05 SES 15 A, Preventing and Reducing Educational Risks during the COVID-19 Pandemic
Internationally, summer schools have been organized and studied as a means to prevent and remediate learning deficits in school-age children (e.g., Cooper, Charlton, Valentine & Muhlenbruck, 2000; Kim & Quinn, 2013). Their focus on academic learning puts summer schools among other types of out-of-school-time programs (e.g. after-school tutoring) that are meant to provide students with additional opportunities to reach academic goals. As children from lower socioeconomic backgrounds and children who are not proficient in the language of instruction are especially at risk of developing learning deficits, they have been frequently targeted by summer school initiatives (Lauer et al., 2006). In Flanders, as in many other countries around the world, the COVID-19 outbreak has had severe consequences for the organization of schooling, as schools were forced to rapidly switch to forms of distance education. Despite the efforts of many teachers and school principals, concerns have been formulated about the quality of the distance education offered and about the impact on students’ learning and achievement (Maldonado & De Witte, 2020). Acting upon these concerns, the Flemish Ministry of Education and Training has stimulated and supported the organization of summer schools as a means to remediate learning deficits grown during the period of COVID-related school closures. According to the Ministry’s guidelines, summer schools had to align their approach with known characteristics of effective summer schools, such as small group size and strong instructional focus. Using a mixed-method approach, we studied the characteristics of all 138 summer schools that were set up in Flanders during the summer of 2020. Digital questionnaires were administered from summer school coordinators and teachers, as well as from the attending pupils and their parents. Additionally, 11 summer schools were studied in depth, by means of classroom observations and interviews with key stakeholders. Results indicated that Flemish summer schools tended to be successful in attracting at-risk students. Considerable differences between summer schools were found, however, as to how they have managed to gather information on children’s learning needs and were able to tailor their program to these needs. Also, instructional focus in summer schools seemed lower than intended by the government. Although generally stakeholders assessed Flemish summer schools as successful, these findings rise doubts on how effective Flemish summer schools have been in actually remediating COVID-related learning deficits.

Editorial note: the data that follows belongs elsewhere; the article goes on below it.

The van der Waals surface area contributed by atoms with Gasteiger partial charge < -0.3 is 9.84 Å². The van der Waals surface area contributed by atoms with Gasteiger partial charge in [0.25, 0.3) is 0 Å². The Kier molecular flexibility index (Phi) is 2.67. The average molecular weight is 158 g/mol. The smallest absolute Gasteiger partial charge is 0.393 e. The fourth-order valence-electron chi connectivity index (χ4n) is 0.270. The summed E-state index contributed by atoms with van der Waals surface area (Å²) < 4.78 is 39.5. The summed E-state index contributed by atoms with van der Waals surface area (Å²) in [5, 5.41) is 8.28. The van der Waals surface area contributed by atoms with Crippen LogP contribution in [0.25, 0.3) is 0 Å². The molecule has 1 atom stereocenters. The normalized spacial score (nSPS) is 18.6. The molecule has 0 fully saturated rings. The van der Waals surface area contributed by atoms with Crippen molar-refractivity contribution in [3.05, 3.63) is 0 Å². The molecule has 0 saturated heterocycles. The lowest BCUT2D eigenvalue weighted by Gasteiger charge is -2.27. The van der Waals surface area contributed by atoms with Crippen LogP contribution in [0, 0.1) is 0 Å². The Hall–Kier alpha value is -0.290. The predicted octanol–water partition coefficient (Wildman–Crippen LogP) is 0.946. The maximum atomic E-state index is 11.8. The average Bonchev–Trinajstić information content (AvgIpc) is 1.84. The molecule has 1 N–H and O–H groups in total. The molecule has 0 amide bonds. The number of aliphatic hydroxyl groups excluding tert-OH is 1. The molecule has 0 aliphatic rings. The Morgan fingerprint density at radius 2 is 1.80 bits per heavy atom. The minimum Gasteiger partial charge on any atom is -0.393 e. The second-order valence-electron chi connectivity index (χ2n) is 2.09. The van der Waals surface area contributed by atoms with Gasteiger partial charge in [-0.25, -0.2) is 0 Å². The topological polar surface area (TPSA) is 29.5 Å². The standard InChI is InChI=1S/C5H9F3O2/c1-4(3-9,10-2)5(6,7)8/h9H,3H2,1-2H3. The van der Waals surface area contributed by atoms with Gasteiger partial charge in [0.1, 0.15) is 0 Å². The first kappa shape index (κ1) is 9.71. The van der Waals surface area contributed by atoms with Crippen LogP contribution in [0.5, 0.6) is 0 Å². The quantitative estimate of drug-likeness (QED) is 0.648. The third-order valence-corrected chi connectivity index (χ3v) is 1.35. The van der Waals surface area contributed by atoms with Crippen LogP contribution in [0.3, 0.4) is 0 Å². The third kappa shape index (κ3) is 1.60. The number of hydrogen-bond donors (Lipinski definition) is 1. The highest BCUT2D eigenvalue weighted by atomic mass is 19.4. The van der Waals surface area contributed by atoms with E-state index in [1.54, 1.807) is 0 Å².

Cooper, H., Charlton, K., Valentine, J. C., & Muhlenbruck, L. (2000). Making the most of summer school: A meta-analytic and narrative review. Monographs of the Society for Research in Child Development, 65(1, Serial No. 260). Kim, J. S., & Quinn, D. M. (2013). The effects of summer reading on low-income children’s literacy achievement from kindergarten to grade 8: A meta-analysis of classroom and home interventions. Review of Educational Research, 83(3), 386-431. Lauer, P. A., Akiba, M., Wilkerson, S. B., Apthorp, H. S., Snow, D., & Martin-Glenn, M. L. (2006). Out-of-school-time programs: A meta-analysis of effects for at-risk students. Review of Educational Research, 76(2), 275-313. Maldonado, J. E., & DeWitte, K. (2020). The Effect of School Closures on Standardized Student Test Outcomes. Leuven, Belgium: University of Leuven.
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